3. You can engage by speaking up when others are at risk and stand with others’ human rights at work, in school and around the dinner table.
  4. You can reflect how each of us can stand up for rights, every day.

NEED MORE INSPIRATION for a Peace Day celebration?

  • SEE IDEAS from libraries around the world (see below), the United Nations, UNESCO, OR for children.
  • Whatever you choose to do, please pause at 12 Noon local time and join people all across the globe in a Minute of Silence/Moment of Peace.

Peace Day Ideas from Libraries Around the World

Create

Watch

  • Short Peace Day videos were distributed nationwide in Portugal. Public libraries shared the videos on their websites and through social media.
  • Broadcast the Peace Day Global Broadcast throughout the day and invite students to stop by and listen. Peace Cast TV is also popular.
  • Screen a movie or documentary relating to Peace Day or the specific theme that year. The Peace One Day film is an example.

Learn/Connect

  • The Municipal Library in Romania hosted a discussion titled “Peace without nuclear weapons” organized by Pro Vita Universale.
  • The University of Khartoum Peace Research Institute in Sudan launched an “Anti-War campaign” and celebrated the opening of the Resource Library for the Peace innovation Hub, which is now open to the community.
  • Duquesne University Library has an International Day of Peace Libguide with information about current conflicts around the world, social justice websites, and a list of events for peace day.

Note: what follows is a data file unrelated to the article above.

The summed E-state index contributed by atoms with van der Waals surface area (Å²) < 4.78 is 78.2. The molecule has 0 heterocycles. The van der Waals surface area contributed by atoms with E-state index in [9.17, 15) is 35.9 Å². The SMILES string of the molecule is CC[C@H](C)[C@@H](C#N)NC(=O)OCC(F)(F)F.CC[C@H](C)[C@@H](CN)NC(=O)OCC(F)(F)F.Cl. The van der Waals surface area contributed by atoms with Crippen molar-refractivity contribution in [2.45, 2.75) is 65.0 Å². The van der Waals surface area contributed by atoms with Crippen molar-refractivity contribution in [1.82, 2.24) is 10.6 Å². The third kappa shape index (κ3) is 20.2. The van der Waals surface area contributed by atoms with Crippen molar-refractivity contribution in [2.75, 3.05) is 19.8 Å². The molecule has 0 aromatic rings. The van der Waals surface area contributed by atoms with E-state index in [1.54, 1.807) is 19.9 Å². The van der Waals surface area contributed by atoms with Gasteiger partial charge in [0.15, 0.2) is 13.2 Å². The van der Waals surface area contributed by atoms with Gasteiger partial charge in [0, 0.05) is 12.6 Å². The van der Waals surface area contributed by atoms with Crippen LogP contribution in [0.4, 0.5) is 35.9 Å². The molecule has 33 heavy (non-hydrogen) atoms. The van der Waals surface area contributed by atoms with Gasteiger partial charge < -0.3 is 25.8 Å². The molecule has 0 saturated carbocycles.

• Duquesne University held an “International Students Speak” Peace Day event and invited international students to engage in a conversation with the campus community.
  • Many libraries have hosted Peace Day lectures with notable speakers involved in human rights work.
  • The Sun Japanese Culture Center and the Universal Peace Federation in Moldova organized a series of educational activities in libraries and schools. Library patrons made 1000 paper cranes, which symbolized their hope for peace in Ukraine. The activity started at Trolleybook, an old trolley bus that was transformed into a children’s library. Then, it moved onto to public libraries, schools, and university libraries.
  • American University is conducting a 2016 International Day of Peace Competition for SIS undergraduate and graduate students to execute a plan that will bring about 24 hours of nonviolence in Washington D.C. and create the momentum to sustain peace beyond September 21st.

Join

  • In Canada, Greater Victoria Public Library held a Peace Day meet-up before a peace lecture at a local church.